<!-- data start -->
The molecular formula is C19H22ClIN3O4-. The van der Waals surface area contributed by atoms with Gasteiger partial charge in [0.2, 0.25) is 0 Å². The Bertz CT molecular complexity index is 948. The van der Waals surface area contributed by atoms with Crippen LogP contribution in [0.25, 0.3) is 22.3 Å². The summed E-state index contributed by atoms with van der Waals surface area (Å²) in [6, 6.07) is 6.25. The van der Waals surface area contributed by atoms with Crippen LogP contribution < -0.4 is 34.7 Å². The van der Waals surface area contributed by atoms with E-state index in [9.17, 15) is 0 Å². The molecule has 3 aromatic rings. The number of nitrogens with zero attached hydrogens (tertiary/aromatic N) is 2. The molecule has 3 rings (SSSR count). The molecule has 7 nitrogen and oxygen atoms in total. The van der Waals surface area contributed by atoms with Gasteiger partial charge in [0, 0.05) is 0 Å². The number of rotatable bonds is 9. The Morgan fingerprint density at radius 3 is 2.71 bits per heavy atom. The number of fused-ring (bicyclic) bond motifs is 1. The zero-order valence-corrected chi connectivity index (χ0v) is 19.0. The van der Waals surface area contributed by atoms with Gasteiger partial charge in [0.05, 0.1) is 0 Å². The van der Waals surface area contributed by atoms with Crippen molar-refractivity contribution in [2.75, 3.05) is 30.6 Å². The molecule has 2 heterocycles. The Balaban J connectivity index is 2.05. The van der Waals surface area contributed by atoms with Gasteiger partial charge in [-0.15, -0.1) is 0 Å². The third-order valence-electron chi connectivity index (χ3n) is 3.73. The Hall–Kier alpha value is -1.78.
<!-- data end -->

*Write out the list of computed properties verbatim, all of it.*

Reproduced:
The molecular formula is C19H22ClIN3O4-. The van der Waals surface area contributed by atoms with Gasteiger partial charge in [0.2, 0.25) is 0 Å². The Bertz CT molecular complexity index is 948. The van der Waals surface area contributed by atoms with Crippen LogP contribution in [0.25, 0.3) is 22.3 Å². The summed E-state index contributed by atoms with van der Waals surface area (Å²) in [6, 6.07) is 6.25. The van der Waals surface area contributed by atoms with Crippen LogP contribution < -0.4 is 34.7 Å². The van der Waals surface area contributed by atoms with E-state index in [9.17, 15) is 0 Å². The molecule has 3 aromatic rings. The number of nitrogens with zero attached hydrogens (tertiary/aromatic N) is 2. The molecule has 3 rings (SSSR count). The molecule has 7 nitrogen and oxygen atoms in total. The van der Waals surface area contributed by atoms with Gasteiger partial charge in [0, 0.05) is 0 Å². The number of rotatable bonds is 9. The Morgan fingerprint density at radius 3 is 2.71 bits per heavy atom. The number of fused-ring (bicyclic) bond motifs is 1. The zero-order valence-corrected chi connectivity index (χ0v) is 19.0. The van der Waals surface area contributed by atoms with Gasteiger partial charge in [0.05, 0.1) is 0 Å². The van der Waals surface area contributed by atoms with Crippen molar-refractivity contribution in [2.75, 3.05) is 30.6 Å². The molecule has 2 heterocycles. The Balaban J connectivity index is 2.05. The van der Waals surface area contributed by atoms with Gasteiger partial charge in [-0.15, -0.1) is 0 Å². The third-order valence-electron chi connectivity index (χ3n) is 3.73. The Hall–Kier alpha value is -1.78.